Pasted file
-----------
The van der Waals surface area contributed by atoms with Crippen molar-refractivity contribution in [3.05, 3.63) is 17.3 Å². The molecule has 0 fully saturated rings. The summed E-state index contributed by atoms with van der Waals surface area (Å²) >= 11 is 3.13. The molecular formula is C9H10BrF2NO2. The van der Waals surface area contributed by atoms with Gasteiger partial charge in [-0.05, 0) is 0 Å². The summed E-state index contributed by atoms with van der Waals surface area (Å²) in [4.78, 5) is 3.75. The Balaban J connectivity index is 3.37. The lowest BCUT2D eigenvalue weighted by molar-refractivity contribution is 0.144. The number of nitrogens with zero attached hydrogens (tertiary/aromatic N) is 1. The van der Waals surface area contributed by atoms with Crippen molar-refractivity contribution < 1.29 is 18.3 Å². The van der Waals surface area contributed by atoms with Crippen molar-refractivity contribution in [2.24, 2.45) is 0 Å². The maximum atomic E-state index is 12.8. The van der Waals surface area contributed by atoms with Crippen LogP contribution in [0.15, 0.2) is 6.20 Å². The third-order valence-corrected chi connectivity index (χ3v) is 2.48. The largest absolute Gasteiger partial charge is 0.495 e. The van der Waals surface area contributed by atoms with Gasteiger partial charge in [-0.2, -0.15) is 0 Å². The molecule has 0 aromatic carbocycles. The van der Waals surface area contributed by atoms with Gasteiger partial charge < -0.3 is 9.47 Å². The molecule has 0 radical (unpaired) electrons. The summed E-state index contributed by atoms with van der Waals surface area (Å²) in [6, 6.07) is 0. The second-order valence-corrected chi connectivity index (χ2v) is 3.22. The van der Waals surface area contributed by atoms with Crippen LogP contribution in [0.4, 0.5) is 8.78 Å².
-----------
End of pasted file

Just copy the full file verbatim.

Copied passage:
The van der Waals surface area contributed by atoms with Crippen molar-refractivity contribution in [3.05, 3.63) is 17.3 Å². The molecule has 0 fully saturated rings. The summed E-state index contributed by atoms with van der Waals surface area (Å²) >= 11 is 3.13. The molecular formula is C9H10BrF2NO2. The van der Waals surface area contributed by atoms with Gasteiger partial charge in [-0.05, 0) is 0 Å². The summed E-state index contributed by atoms with van der Waals surface area (Å²) in [4.78, 5) is 3.75. The Balaban J connectivity index is 3.37. The lowest BCUT2D eigenvalue weighted by molar-refractivity contribution is 0.144. The number of nitrogens with zero attached hydrogens (tertiary/aromatic N) is 1. The van der Waals surface area contributed by atoms with Crippen molar-refractivity contribution < 1.29 is 18.3 Å². The van der Waals surface area contributed by atoms with Crippen molar-refractivity contribution in [2.24, 2.45) is 0 Å². The maximum atomic E-state index is 12.8. The van der Waals surface area contributed by atoms with Crippen LogP contribution in [0.15, 0.2) is 6.20 Å². The third-order valence-corrected chi connectivity index (χ3v) is 2.48. The largest absolute Gasteiger partial charge is 0.495 e. The van der Waals surface area contributed by atoms with Gasteiger partial charge in [-0.2, -0.15) is 0 Å². The molecule has 0 aromatic carbocycles. The van der Waals surface area contributed by atoms with Gasteiger partial charge < -0.3 is 9.47 Å². The molecule has 0 radical (unpaired) electrons. The summed E-state index contributed by atoms with van der Waals surface area (Å²) in [6, 6.07) is 0. The second-order valence-corrected chi connectivity index (χ2v) is 3.22. The van der Waals surface area contributed by atoms with Crippen LogP contribution in [0.4, 0.5) is 8.78 Å².